Susan O'Rourke | August 24, 2022
The richness and diversity of Indigenous cultures are recognized around the world on International Day of the World’s Indigenous People (August 9) and in the United States on Indigenous Peoples’ Day (October 10). UNC World View encourages educators looking forward to discussing these Indigenous cultures in their classrooms to check out the lessons created by UNC World View Fellows in partnership with the UNC American Indian Center and the UNC Research Labs of Archaeology.
The lessons were developed as part of the 2021-2022 UNC World View Fellows Program, Exploring Indigenous Cultures: Ancient North Carolinians, Past and Present. North Carolina educators were selected as Fellows, and they created lessons for a variety of disciplines in K-12 schools and community colleges so students can learn about the ancient peoples that lived here and those who represent today’s vibrant American Indian populations. Lessons also make connections from the past to the present day by exploring multiple resources within the Ancient North Carolinians: A Virtual Museum of North Carolina Archaeology website to examine how communities changed over time and what influenced these changes. Understanding past indigenous lifeways—their complexity, resiliency, and vitality—allows for a greater appreciation of the contributions American Indians made to the past and continue to make to the present and future of North Carolina.
Educators are encouraged to incorporate global perspectives while discussing Indigenous cultures and history. Check out the following resources that discuss Indigenous cultures around the world:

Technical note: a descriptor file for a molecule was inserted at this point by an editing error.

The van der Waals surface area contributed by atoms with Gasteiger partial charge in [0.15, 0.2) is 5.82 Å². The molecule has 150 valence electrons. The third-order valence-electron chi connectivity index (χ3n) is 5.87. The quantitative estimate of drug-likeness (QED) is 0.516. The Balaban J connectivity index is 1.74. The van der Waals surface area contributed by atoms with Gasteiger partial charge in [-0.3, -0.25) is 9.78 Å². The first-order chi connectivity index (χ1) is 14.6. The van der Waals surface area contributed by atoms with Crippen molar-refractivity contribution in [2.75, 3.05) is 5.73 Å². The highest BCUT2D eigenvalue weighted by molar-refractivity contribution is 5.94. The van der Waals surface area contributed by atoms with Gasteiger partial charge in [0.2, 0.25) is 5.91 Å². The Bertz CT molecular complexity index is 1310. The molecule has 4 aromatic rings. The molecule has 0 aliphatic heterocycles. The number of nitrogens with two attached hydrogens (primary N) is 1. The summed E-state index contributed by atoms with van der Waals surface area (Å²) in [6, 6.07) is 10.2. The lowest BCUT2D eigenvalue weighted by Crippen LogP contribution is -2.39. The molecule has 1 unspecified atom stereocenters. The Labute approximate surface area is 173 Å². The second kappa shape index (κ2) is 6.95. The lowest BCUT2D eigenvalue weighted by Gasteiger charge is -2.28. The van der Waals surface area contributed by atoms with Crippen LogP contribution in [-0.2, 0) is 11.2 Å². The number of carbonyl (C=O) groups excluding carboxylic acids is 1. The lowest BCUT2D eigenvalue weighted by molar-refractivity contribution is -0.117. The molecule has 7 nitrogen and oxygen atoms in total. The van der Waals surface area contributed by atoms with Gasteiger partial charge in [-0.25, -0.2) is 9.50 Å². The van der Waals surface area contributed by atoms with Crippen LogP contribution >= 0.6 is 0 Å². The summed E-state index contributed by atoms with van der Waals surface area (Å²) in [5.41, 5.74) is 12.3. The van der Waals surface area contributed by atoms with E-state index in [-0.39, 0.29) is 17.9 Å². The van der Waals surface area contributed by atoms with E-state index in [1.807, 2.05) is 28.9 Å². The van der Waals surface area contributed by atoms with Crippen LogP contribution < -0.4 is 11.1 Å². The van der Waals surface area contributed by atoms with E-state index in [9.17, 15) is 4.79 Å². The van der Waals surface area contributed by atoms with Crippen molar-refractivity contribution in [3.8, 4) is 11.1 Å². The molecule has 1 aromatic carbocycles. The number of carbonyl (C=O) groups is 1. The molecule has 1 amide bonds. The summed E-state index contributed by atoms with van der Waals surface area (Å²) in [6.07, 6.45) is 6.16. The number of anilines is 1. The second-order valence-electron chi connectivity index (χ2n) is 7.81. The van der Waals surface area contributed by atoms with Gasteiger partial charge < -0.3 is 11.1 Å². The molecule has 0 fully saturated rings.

International Day of the World’s Indigenous Peoples 2022 (United Nations)
- This year, the Department of Economic and Social Affairs at the United Nations held a conference that studied “The Role of Indigenous Women in the Preservation and Transmission of Traditional Knowledge.” As part of this conference, different organizations and national groups were invited to share information on the essential roles women play as cultural historians, protecting “‘Traditional knowledge,’” or the “‘cumulative body of knowledge, know-how, practices and representations maintained and developed by peoples with extended histories of interaction with the natural environment. These sophisticated sets of understandings, interpretations and meanings are part and parcel of a cultural complex that encompasses language, naming and classification systems, resource use practices, ritual, spirituality and worldviews.’” (UNESCO and the Internal Council of Science)
- Related Resources:
- “The Role of Indigenous Women in the Transmission of Traditional Knowledge” (Convention on Biological Diversity)
- “5 Indigenous women climate activists you should know about” (UN Development Program)
- “Seeds of Change: How Indigenous Women’s Ancestral Knowledge Can Bolster Climate Security” (UN Department of Political and Peacebuilding Affairs)
- Tradition. Culture. From looms to lutes, the importance of women in the preservation and transmission of traditional knowledge in China cannot be overstated (UN Development Program)
- “Indigenous Women Leaders Persevere Amid a Changing Climate” (The World Bank)
- “Indigenous Women and the Development, Application, Preservation and Transmission of Scientific Knowledge” (Australian Government)
- National Indigenous Women Forum of Nepal
- Indigenous Literature Conference (2022) (CIELO, Comunidades Indígenas en Liderazgo)